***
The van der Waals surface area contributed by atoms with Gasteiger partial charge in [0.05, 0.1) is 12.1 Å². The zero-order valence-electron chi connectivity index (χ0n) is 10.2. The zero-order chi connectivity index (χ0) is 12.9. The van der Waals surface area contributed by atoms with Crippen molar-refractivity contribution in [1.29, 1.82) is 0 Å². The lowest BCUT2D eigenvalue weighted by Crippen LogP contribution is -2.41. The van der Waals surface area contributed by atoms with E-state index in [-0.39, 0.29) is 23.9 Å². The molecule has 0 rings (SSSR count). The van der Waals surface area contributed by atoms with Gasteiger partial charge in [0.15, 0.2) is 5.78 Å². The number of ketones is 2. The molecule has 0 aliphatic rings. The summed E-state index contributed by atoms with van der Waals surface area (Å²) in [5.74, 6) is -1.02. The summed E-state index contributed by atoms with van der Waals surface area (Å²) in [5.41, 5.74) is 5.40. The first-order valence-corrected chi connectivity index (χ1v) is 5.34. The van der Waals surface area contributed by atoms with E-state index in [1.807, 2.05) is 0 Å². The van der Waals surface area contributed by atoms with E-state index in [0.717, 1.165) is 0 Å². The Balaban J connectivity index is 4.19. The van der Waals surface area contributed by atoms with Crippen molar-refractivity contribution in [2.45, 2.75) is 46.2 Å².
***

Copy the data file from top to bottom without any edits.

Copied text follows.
The van der Waals surface area contributed by atoms with Gasteiger partial charge in [0.05, 0.1) is 12.1 Å². The zero-order valence-electron chi connectivity index (χ0n) is 10.2. The zero-order chi connectivity index (χ0) is 12.9. The van der Waals surface area contributed by atoms with Crippen molar-refractivity contribution in [1.29, 1.82) is 0 Å². The lowest BCUT2D eigenvalue weighted by Crippen LogP contribution is -2.41. The van der Waals surface area contributed by atoms with E-state index in [-0.39, 0.29) is 23.9 Å². The molecule has 0 rings (SSSR count). The van der Waals surface area contributed by atoms with Gasteiger partial charge in [0.15, 0.2) is 5.78 Å². The number of ketones is 2. The molecule has 0 aliphatic rings. The summed E-state index contributed by atoms with van der Waals surface area (Å²) in [5.74, 6) is -1.02. The summed E-state index contributed by atoms with van der Waals surface area (Å²) in [5.41, 5.74) is 5.40. The first-order valence-corrected chi connectivity index (χ1v) is 5.34. The van der Waals surface area contributed by atoms with E-state index in [1.807, 2.05) is 0 Å². The van der Waals surface area contributed by atoms with E-state index in [0.717, 1.165) is 0 Å². The Balaban J connectivity index is 4.19. The van der Waals surface area contributed by atoms with Crippen molar-refractivity contribution in [2.45, 2.75) is 46.2 Å².